Monday, October 5, 2015

O365 Dev Challenges - Part 6 - Switching to the Office 365 unified API (preview)

I now have a working solution which can read a user’s profile and also send e-mail on that user’s behalf. With my newly acquired understanding of how O365 resources and authorization works, why not simplify how API’s are called a bit and use the unified API? Effectively replacing ActiveDirectoryClient and OutlookServicesClient with just one client.

Before reading on I’ll tell you that I reverted this route myself as the Unified API client was unable to let me send an e-mail, bombing out with and OData class mapping error. This seems to be a bug on the Microsoft side of things, but if you do pure REST it will work. Using multiple clients is not that much of a hassle when you have the authentication part figured out anyways, and what is a few more server side calls behind the scenes between friends anyway? :-)

Still up for it…. continue reading.

Add a nuget package for the Office 365 unified API (preview)

Open up the nuget package manager, check the Include prerelease box and search for Microsoft.Graph.


Click Install to bring down the code.

Add application manifest settings for the Unified API

Once the nuget package is installed the application manifest in AAD has to be updated with settings for the Unified API. This is not yet available via the connected service wizard in Visual Studio, so instead head over to the Azure management portal, pick your AAD, then the application registration and configure it there.


Click Add application, pick Office 365 unified API (preview), and configure the delegated permissions to be able to Send mail as signed-in user and Sign in and read user profile. As we’re using OWIN for login it seems you have to keep the Windows Azure Active Directory delegated permissions for login. If not, your application will fail on sign-in.

When a user consents to the application the dual permissions looks a bit weird as allow sign-in and reading the profile appears twice.

Authorization code

Next up is adding the authorization call to StartupAuth.cs for the Unified API endpoint - Replace the two existing ones with:

public const string UnifiedResourceId = "";

AuthorizationCodeReceived = (context) =>
    var code = context.Code;

    ClientCredential credential = new ClientCredential(clientId, appKey);
    string tenantID = context.AuthenticationTicket.Identity.FindFirst("").Value;
    string signedInUserID = context.AuthenticationTicket.Identity.FindFirst(ClaimTypes.NameIdentifier).Value;

    AuthenticationContext authContext = new AuthenticationContext(aadInstance + tenantID, new ADALTokenCache(signedInUserID));
    AuthenticationResult result = authContext.AcquireTokenByAuthorizationCode(code, new Uri(HttpContext.Current.Request.Url.GetLeftPart(UriPartial.Path)), credential, UnifiedResourceId);

    return Task.FromResult(0);

Switch out ActiveDirectoryClient and OutlookServicesClient with GraphService

Open up UserInfo.aspx.cs and you can now load the user’s profile with this code

var servicePointUri = new Uri(UnifiedResourceId);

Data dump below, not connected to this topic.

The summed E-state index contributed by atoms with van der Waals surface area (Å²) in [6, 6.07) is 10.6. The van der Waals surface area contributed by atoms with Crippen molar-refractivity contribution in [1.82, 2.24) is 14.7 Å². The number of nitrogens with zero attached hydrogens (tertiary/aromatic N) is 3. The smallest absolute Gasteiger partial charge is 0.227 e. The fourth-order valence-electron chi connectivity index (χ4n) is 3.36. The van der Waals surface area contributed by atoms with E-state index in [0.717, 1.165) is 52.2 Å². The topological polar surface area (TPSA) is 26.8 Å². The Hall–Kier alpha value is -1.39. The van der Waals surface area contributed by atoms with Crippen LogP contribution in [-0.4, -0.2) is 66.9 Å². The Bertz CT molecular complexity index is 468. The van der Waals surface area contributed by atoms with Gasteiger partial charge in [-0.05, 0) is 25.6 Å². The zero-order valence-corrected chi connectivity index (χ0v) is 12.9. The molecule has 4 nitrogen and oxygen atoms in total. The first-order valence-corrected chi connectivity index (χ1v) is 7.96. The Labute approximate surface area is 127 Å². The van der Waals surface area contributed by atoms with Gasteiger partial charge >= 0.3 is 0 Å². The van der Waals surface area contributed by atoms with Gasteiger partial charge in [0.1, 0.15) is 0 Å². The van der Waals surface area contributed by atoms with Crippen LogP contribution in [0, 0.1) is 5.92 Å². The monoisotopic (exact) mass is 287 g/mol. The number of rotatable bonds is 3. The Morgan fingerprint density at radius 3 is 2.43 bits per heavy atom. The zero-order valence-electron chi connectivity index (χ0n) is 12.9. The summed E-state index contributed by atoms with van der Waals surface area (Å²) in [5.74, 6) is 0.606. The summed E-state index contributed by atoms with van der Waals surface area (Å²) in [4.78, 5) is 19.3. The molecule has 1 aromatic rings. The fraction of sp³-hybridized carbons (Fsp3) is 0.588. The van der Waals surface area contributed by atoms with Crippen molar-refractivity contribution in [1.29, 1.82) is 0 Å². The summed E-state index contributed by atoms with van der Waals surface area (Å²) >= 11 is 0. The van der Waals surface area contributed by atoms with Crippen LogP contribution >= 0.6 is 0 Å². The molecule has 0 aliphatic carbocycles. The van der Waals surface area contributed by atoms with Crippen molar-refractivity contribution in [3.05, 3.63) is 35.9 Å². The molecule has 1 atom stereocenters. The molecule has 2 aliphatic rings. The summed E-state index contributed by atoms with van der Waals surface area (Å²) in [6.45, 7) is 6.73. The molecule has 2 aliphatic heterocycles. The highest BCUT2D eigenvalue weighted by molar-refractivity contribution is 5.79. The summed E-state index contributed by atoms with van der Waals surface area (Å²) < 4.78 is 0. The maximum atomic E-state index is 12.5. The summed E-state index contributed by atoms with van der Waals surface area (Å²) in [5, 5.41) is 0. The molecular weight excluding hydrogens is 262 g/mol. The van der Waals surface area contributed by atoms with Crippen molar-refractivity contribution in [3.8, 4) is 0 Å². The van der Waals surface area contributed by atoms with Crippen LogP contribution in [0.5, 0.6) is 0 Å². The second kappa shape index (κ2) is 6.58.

var serviceRoot = new Uri(servicePointUri, "/beta/" + tenantID);

var unifiedClient = new GraphService(serviceRoot,
    async () => await TokenHelper.GetTokenForApplicationSilent(TokenHelper.UnifiedResourceId));

IUser user = unifiedClient.Me.ExecuteAsync().Result;

You also need to change the aspx page to the correct type as the IUser interface is different between the Unified API’s classes and the Graph Service classes.

The send email code now looks like this (except it bombs at the time of writing October 2015):

private Task SendEmailTaskUnified()
    return Task.Run(async () =>
        var tenantId =
        var servicePointUri = new Uri(TokenHelper.UnifiedResourceId);
        var serviceRoot = new Uri(servicePointUri, "/beta/" + tenantId);

        var unifiedClient = new GraphService(serviceRoot,
            async () => await TokenHelper.GetTokenForApplicationSilent(TokenHelper.UnifiedResourceId));

        // Load your profile and retrieve e-mail address - could have been cached on initial page load
        var user = unifiedClient.Me.ExecuteAsync().Result;

        var body = new Microsoft.Graph.ItemBody
            Content = "<h1>YOU DID IT!!</h1>",
            ContentType = Microsoft.Graph.BodyType.HTML

        var toRecipients = new List<Microsoft.Graph.Recipient>
            new Microsoft.Graph.Recipient
                EmailAddress = new Microsoft.Graph.EmailAddress {Address = user.mail}

        var newMessage = new Microsoft.Graph.Message
            Subject = "O365 Mail by Mikael",
            Body = body,
            ToRecipients = toRecipients,
            Importance = Microsoft.Graph.Importance.High
        await unifiedClient.Me.SendMailAsync(newMessage, true);

In my case the above code bombs on the last line to send the e-mail. Instead you can keep using the OutlookClient without having to register the resource endpoint in StartupAuth.cs. Seems the authorization token from the Unified API handles this just fine. Or you can copy the SendMessageAsync snippet from which uses the Unified API endpoint with pure REST. This actually works compared to the GraphClient which uses OData. Replace the code to retrieve the token in the snippet with the one you already have and pass it in to the function.

string token = await TokenHelper.GetTokenForApplicationSilent(TokenHelper.UnifiedResourceId);
await SendMessageAsync("O365 Mail by Mikael", "<h1>YOU DID IT!!</h1>", user.mail, token); 

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